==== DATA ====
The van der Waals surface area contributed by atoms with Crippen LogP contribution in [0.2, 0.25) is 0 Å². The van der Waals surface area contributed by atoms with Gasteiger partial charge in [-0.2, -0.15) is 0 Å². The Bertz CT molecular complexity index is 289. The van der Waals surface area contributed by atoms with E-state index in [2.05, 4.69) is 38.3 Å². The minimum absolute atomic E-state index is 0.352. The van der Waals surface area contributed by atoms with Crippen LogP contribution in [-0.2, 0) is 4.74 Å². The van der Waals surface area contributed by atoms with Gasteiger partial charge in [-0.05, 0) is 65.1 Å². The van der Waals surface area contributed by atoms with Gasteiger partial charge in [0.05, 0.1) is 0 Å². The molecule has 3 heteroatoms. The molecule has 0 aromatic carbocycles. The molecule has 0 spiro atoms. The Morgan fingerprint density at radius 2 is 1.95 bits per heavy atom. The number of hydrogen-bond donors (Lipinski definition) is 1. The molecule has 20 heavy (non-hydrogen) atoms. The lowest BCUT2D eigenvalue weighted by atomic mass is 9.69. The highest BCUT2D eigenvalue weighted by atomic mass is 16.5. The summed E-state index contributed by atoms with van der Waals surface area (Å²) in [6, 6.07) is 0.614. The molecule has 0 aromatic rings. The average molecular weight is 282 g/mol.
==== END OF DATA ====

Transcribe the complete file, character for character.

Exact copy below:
The van der Waals surface area contributed by atoms with Crippen LogP contribution in [0.2, 0.25) is 0 Å². The van der Waals surface area contributed by atoms with Gasteiger partial charge in [-0.2, -0.15) is 0 Å². The Bertz CT molecular complexity index is 289. The van der Waals surface area contributed by atoms with E-state index in [2.05, 4.69) is 38.3 Å². The minimum absolute atomic E-state index is 0.352. The van der Waals surface area contributed by atoms with Crippen LogP contribution in [-0.2, 0) is 4.74 Å². The van der Waals surface area contributed by atoms with Gasteiger partial charge in [-0.05, 0) is 65.1 Å². The van der Waals surface area contributed by atoms with Gasteiger partial charge in [0.05, 0.1) is 0 Å². The molecule has 3 heteroatoms. The molecule has 0 aromatic carbocycles. The molecule has 0 spiro atoms. The Morgan fingerprint density at radius 2 is 1.95 bits per heavy atom. The number of hydrogen-bond donors (Lipinski definition) is 1. The molecule has 20 heavy (non-hydrogen) atoms. The lowest BCUT2D eigenvalue weighted by atomic mass is 9.69. The highest BCUT2D eigenvalue weighted by atomic mass is 16.5. The summed E-state index contributed by atoms with van der Waals surface area (Å²) in [6, 6.07) is 0.614. The molecule has 0 aromatic rings. The average molecular weight is 282 g/mol.